HELP FOR PARENTS OF CHILDREN WITH ASPERGER'S & HIGH-FUNCTIONING AUTISM

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The Emotional Aspergers Child

23 comments:

Anonymous said...

Thank you for this article! It is so helpful to read about the different subtypes of Aspies. Every Aspie I meet seems different so this helps us to understand a little more. As I read down the list I was waiting to see which one my 8 yo son is. It looks like he is a Pessimistic Aspie. His intense negativity and your description that "he only enjoys preferred activities" is right-on. Most of the time our family feels like we are held hostage to what our son wants to do, and it's getting worse as he gets older.

Anonymous said...

I could see my son in almost every type. Although mostly "type 1". Does anyone know what types of medication are usually prescribed for these kind of issues?

Anonymous said...

My daughter is very in the "world is out to get me" way of thinking and I can see her in type 1 but also 2 - 5. She takes Zoloft & Methylphenadate. We've seen a positive difference since being on those two. The Methylphenadate is extended release and that works. Although she still is pretty nervous at times it's more manageable. She's also in counseling. So all that put together has helped a lot.

Anonymous said...

I see my son in almost all of these too, but especially in Type 1 and type 3 the OCD Aspie. He has what his psychiatrist calls 'Hyper-Focus'.

Anonymous said...

Right now he's "hyper-focused" on Star Wars. Love the kid more than the world, but some days it's hard to take. Wish I could get in his head to see what's going on in there :)

Anonymous said...

Thank you SO SO much for this article! !!

Anonymous said...

Mother of a Type 6 with a little 2 and 3, right here!

Anonymous said...

my son has been taking Strattera for a little over a year now I believe, and it has done wonders. He doesn't get anxious nearly as much, focuses much better in school, and only shows minimal signs of OCD now. I know everyone is different though.

Marie said...

To the family that feels like they're sometimes held hostage, I can completely relate. It will get worse when they get older, so it is imperative to help them learn to CHOOSE a cooperative viewpoint rather than be allowed the position of controling the whole families activities by their tantrums or pessimistic whining. Those can wear you down. You need to NOT feel guilty while they are learning to deal with consequences of a bad choice. For example, everyone in the family wants to go to the park on a picnic except your Aspie child of 10, who insists on staying home to watch a movie. If he goes with you, you know he'll complain the whole time about how awful it is. What should you do? There's more than one way to deal with every situation, and that's why it's good to learn from each other. One possibility; work out a safe place to leave the child (with a GP,Aunt,Uncle, best friend -- no,Great friend!)while the family enjoys their outing. Take pictures of the fun your are having together to share with the child later. Maybe add in something you know they would have really liked (ice cream, a walk in a tunnle,stopping at book store to look at Star Wars books). Then nonchalantly and happily share what took place with the family, later with pictures. It is important that you are ONLY letting them see what they too could have experienced if they chose to go, NOT using it as an "I told you you should have gone" moment. The goal is to help them WANT to be in relational situations, and to learn they can be enjoyable. As well as learning the value of sacrificing something they think is best for themselves for something that might be best for others.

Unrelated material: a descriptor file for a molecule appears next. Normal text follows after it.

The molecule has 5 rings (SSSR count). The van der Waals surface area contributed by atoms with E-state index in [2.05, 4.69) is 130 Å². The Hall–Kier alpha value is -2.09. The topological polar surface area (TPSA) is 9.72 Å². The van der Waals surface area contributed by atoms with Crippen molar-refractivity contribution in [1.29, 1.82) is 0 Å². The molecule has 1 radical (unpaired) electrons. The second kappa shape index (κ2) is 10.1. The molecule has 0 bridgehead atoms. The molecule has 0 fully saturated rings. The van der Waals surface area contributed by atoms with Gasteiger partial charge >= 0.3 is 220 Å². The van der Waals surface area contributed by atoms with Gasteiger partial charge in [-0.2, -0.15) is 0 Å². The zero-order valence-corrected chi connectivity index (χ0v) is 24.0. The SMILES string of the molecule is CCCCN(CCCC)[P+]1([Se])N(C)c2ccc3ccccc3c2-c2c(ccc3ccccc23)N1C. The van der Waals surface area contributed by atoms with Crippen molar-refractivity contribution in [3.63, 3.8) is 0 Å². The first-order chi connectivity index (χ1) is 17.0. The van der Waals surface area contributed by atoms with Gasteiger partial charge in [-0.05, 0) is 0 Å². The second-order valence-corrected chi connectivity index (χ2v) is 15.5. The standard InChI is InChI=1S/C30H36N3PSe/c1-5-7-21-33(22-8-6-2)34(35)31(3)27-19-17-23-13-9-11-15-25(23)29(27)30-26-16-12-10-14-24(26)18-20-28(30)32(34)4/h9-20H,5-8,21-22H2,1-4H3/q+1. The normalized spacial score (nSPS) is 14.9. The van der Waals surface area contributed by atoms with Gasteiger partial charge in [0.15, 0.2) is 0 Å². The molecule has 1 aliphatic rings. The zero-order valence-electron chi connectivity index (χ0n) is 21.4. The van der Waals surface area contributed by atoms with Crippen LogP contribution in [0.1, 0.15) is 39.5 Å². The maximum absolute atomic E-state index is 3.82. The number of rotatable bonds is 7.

Anonymous said...

This is great and spot-on. I think this will help my husband and the school who are having difficulties understanding my son's tantrums and violent behaviors.

Anonymous said...

My son was on Strattera. His doctor took him off and put him on Vyvanse and intuniv. I could see him in almost all of them but he is more ADHD and OCD.

Anonymous said...

my son is a #1 at school and #6 everywhere else. His Psychiatrist has him on Zoloft, Tenex anad Metadate. The addition of Zoloft has turned him into a #6 at school also.

Anonymous said...

Very grateful for this article! I can see my son in a few of the different types but mostly ADHD and daydreamer.